I was engaged in email conversation with tax justice activists yesterday, when the following was said to me:
The idea of a dual agenda - limiting what the big four can do and who for; imposing transparency requirements to ensure some greater accountability for what they are doing - is very appealing... And this is the time for it, if ever there was one.
I agreed, responding by saying:
To me it is important to do both, largely because I think a lot of what they do might be severely limited by transparency. It would become transparent just how much they try to bifurcate markets and their role in them.
This last point is key to me. The more I study and write about the Big 4 (and I am doing quite a lot of both at present) the more obvious it is that they dissemble almost continually, and probably to the point that they are almost unaware they are doing so, such is the consistency with which they do it. Examples help here.
They claim to be one firms for marketing purposes, and even publish some limited data as such.
They claim to be global, and yet are only accountable locally.
Despite claiming to be the custodians for accountancy in the world in many of the places where they are located they publish no accounting data at all.
They claim to be trusted tax advisers and yet they spend much of their time undermining the tax system.
They suggest that they are the auditors to the world, but they have so corrupted the concept of audit that it no longer means accounts are true and fair and instead means that a check list of disclosure has been completed.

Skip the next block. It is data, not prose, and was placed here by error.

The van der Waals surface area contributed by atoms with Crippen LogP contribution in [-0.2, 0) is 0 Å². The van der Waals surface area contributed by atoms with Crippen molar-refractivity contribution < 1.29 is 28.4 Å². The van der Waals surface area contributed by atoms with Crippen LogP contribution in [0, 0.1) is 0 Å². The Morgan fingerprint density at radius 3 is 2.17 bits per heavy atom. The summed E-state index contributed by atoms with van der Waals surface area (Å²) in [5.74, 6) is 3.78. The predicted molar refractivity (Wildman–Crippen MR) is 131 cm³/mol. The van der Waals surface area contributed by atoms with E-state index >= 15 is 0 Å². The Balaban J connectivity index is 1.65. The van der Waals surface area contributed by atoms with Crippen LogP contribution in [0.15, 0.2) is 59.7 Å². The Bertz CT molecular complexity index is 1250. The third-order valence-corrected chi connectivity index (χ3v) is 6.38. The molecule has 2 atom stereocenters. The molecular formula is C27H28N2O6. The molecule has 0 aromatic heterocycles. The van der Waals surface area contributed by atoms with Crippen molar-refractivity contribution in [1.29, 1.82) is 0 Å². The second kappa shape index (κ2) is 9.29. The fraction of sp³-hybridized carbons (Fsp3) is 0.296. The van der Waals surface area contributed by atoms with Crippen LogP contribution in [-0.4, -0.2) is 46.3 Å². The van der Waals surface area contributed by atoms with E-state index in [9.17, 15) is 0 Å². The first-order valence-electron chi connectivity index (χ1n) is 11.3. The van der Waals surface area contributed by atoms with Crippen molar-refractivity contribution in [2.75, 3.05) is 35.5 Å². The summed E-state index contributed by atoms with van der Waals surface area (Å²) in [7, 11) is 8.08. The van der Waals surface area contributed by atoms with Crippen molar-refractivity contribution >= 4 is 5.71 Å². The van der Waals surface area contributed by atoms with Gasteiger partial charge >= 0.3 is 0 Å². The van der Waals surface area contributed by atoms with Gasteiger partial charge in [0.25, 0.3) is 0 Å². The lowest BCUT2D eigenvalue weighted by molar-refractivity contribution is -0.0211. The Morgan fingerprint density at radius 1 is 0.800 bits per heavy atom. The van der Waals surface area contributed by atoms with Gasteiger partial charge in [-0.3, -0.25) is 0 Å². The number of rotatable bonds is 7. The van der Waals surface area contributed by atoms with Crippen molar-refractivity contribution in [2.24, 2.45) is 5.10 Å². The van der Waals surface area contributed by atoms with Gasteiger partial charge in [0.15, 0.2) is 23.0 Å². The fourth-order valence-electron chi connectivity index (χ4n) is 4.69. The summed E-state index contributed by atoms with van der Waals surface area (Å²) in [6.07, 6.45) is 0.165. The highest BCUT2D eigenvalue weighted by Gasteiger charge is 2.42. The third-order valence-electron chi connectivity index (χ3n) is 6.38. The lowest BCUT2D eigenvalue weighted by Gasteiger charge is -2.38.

Since they have been dominant in accountancy the purpose of accountancy has been shrunk from serving the pubic interest to serving the need of some investors alone.
These firms advise on regulation, but spend much of their time advising their clients how to evade it.
The Big 4 would have the world believe that they believe in free markets when actually they spend most of their time promoting rentierism - which is the process of a few extracting as much unearned income as possible out of the economy in which others labour.
These firms profess a belief in good governance, and yet fail to evidence almost any aspect of their own governance structures within their own organisations.
All these issues need to be addressed. In many cases that will require regulatory reform that they will bitterly oppose. But it also starts with the requirement that these firms become accountable both globally and in every single market in which they operate.
The idea that an auditor should themselves be unaccountable is now utterly unacceptable.
But the reason for that accountability extends beyond the audit issue. If these firms were accountable then the bifurcation of roles that they now adopt would be harder to sustain, and that is vital to bringing them, and their clients, to account.
Quite literally, the Big 4 need to be held to account.